MADRID (EFE).— Woody Allen orders Iberian ham with tomato bread, Pedro Almodóvar grilled fish and Brad Pitt cooked vegetables and salads. Rafael Catering is the Spanish pioneer in feeding directors, actors and other film crews, whom he has fed for 70 years in Spain and the rest of the world.
“Ben-Hur”, “Spartacus”, “Lawrence of Arabia”, “Cleopatra”, “The Crown”, “Broken Embraces”, “Vicky Cristina Barcelona”, “Agora”, “Pain and Glory” or “The Favorites de Midas” are some of the films in which first Eduardo García and then his son Rafael fed stars.
Rafael Catering’s curriculum includes more than 800 films shot in European and North African countries, 150 national and international series and 3,000 television commercials thanks to its headquarters in Madrid, Valencia and the Canary Islands, in Spain, as well as an office International based in UK.
Eduardo, who had the El Trocadero restaurant on Madrid’s Gran Vía and a clientele related to the entertainment world, was signed back in the 1950s by producer Luis Roberts; he told her that he was going to bring filming of Hollywood blockbusters to Spain and that he was counting on his good hand in the kitchen.
“Roberts ate and dined for free for five months at the restaurant because he was short of money until the first shoot came,” says Rafael García. It was “The Black Knight” (1954), starring Alan Ladd and Patricia Medina, in which Comlumbia Pictures transformed the town of Aranjuez (Madrid) into Camelot.
“My father rented a truck with the portable kitchens and the team was super happy; From then on everything was shot” thanks to healthy Mediterranean food that everyone liked, adds Rafael.
Later, the producer Samuel Bronston noticed Spain for the brightness and the cheap salaries, and it was “non-stop”, García recalls about years in which they served the teams of “El Cid”, “Doctor Zhivago” or “55 Days in Beijing” and actors such as Charlton Heston, Sofía Loren, Ava Gardner and David Niven.
As a child, Rafael attended one of these shoots and was so in love with his father’s work that he trained in gastronomy in some of the best restaurants in Europe. He returned married to a French woman and eager to feed the stars of the moment.
His first opportunity was “Robin y Marian” (1976) with Sean Connery and Audrey Hepburn, shot in Zamora and Navarra, the beginning of a gastronomic career in which he coincided with Daniel Graig, Clint Eastwood, Woody Allen, Alejandro Amenábar and Pedro Almodóvar, among other celebrities.
Of Almodóvar —in all his films he has been in charge of the catering— he says that he always asks for grilled fish, while Eastwood had salmon with broccoli for breakfast and is one of the most “charming” celebrities he remembers because “he ate on a buffet tray like the rest”. Allen cannot miss the Iberian ham with tomato bread when he shoots in Spain.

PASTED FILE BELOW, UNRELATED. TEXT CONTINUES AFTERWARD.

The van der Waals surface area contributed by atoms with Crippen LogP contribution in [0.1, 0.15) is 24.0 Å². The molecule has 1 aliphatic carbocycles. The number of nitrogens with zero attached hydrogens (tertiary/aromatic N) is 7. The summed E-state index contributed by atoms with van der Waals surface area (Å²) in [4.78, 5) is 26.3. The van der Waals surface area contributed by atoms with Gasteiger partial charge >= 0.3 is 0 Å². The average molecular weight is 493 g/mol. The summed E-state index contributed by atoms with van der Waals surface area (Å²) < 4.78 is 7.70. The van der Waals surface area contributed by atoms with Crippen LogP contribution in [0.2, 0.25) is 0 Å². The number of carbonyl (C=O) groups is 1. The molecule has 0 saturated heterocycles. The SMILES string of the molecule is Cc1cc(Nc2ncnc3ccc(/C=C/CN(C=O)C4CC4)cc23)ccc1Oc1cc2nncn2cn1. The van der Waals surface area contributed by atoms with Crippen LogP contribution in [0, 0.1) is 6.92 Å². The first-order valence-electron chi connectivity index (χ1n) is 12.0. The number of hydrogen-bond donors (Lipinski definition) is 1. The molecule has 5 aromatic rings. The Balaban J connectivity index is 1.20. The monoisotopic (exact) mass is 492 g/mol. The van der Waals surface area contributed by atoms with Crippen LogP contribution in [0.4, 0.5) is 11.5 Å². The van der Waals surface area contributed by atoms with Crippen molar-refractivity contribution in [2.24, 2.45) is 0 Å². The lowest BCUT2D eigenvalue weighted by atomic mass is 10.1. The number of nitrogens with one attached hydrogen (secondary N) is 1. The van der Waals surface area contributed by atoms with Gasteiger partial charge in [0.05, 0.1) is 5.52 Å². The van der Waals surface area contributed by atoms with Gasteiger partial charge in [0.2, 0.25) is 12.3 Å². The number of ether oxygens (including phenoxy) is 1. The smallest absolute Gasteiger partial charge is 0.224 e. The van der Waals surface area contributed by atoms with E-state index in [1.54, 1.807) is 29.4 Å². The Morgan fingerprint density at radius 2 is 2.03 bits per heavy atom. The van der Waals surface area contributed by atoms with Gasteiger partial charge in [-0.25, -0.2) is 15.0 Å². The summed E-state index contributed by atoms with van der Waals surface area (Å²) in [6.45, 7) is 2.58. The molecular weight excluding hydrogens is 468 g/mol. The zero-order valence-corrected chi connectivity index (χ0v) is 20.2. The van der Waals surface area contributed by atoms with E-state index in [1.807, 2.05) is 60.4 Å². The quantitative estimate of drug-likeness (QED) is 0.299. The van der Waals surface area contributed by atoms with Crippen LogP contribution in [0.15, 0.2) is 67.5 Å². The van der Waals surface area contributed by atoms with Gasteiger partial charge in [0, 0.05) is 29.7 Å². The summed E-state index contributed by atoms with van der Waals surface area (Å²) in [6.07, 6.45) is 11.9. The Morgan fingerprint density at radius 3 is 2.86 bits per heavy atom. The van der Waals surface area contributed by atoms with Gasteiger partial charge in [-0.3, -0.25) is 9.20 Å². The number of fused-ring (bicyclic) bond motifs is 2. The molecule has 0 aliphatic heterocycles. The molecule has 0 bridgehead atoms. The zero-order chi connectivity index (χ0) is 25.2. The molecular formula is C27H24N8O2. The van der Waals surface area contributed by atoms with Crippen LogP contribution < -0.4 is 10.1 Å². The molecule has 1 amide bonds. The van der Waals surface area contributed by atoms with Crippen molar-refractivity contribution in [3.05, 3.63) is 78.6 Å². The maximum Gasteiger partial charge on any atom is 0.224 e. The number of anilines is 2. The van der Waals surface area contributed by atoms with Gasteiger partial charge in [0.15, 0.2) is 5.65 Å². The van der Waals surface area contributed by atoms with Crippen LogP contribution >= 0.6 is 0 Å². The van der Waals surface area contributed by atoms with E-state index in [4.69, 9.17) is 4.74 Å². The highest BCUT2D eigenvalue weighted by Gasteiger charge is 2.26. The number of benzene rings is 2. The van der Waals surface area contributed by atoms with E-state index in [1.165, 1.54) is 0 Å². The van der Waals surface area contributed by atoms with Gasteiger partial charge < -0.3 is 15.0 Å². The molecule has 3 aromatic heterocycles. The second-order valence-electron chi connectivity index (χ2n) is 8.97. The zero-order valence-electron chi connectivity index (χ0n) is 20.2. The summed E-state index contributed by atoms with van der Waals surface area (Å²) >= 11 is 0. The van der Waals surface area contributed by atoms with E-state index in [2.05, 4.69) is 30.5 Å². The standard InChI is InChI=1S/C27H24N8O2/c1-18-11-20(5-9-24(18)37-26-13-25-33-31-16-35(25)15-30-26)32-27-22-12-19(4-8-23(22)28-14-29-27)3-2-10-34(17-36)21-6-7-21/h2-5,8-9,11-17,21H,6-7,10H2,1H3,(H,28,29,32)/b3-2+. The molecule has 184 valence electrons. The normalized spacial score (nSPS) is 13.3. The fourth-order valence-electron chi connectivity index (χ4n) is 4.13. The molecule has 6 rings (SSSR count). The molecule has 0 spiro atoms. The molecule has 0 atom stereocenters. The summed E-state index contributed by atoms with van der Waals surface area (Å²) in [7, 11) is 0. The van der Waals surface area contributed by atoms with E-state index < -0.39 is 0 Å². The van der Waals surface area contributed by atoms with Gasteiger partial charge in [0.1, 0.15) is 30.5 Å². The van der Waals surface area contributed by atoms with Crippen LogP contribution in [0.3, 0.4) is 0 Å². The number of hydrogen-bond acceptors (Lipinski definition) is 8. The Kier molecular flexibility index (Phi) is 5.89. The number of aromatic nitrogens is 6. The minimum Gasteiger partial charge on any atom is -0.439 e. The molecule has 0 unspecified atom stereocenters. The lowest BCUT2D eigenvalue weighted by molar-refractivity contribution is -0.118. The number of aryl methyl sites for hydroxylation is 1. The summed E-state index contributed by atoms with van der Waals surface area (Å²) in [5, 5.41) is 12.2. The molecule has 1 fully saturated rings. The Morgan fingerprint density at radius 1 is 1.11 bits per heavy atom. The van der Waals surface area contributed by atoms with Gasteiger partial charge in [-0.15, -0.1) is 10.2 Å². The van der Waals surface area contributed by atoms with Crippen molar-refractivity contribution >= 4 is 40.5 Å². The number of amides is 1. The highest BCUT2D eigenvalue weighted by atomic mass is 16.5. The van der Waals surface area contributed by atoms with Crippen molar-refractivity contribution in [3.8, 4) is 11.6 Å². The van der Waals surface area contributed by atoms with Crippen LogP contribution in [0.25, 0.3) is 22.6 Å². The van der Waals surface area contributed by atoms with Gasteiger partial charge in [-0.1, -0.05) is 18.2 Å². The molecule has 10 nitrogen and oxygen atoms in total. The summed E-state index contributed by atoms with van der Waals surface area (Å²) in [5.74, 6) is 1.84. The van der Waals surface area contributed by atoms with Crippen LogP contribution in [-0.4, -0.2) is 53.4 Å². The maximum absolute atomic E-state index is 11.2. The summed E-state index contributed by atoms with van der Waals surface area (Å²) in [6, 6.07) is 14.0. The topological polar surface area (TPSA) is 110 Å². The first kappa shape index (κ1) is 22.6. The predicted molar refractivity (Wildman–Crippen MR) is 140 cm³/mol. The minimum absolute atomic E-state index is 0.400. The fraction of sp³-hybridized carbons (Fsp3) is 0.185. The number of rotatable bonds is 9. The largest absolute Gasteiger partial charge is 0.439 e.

Warren Beatty ordered ‘al dente’ vegetables for breakfast and Brad Pitt ordered cooked vegetables and salads —“no grilled or fried”— because “they are simple and take great care of themselves,” he says.
Among its milestones, giving 1,600 daily meals during filming in the south of Spain and on the Canary Island of Fuerteventura of the macro-production “Exodus: Gods and Kings”, directed by Ridley Scott, starring Christian Bale and Sigourney Weaver, and with a crowd of extras and specialists.
He also treasures as an anecdote, one of the many he wants to put together in a book, the filming of “The Journey of the Damned”, in Barcelona, with James Mason, Faye Dunaway and Orson Welles.
“We worked seven days a week and the staff was exhausted, but on November 20, 1975 (the dictator Francisco Franco) died and they decreed two days of mourning, which allowed us to rest,” he explains.
Rafael García has no criticism for actors and actresses: “In general they are very kind and very grateful because they also see the effort that goes into our work.”
And it is that in each shoot it starts at dawn to offer sandwiches of potato omelette or serranito de lomo (in addition to vegan options) and menus that include gratin vegetables, salads, chicken drumsticks in pepitoria, stewed cuttlefish with onion and ginger, cod on chlorophyll pesto and desserts in which seasonal fruits and some sweets are not lacking.
The day usually begins with a “heavy breakfast”, which is followed by some snacks before lunch – “in American productions it is only a light ‘lunch’, but in Spanish ones they tend to stop to eat sitting down,” Garcia details – and the challenge is “to feed them healthy, rich and fast”.
They also provide a continuous service with coffee and infusions —alcohol is prohibited due to occupational risks, he clarifies— and small snacks, but their success is based on tasty Mediterranean cuisine capable of adapting to allergies, intolerances or options such as veganism, he explains.
He has just finished a Bolywood production with 400 participants and, once the worst of the pandemic is over, he is also looking towards other events, as he already did with Julio Iglesias concerts. The only doubt about this octogenarian is if any of his three children will continue the saga.
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Rafael Garcia has served Woody Allen and Brad Pitt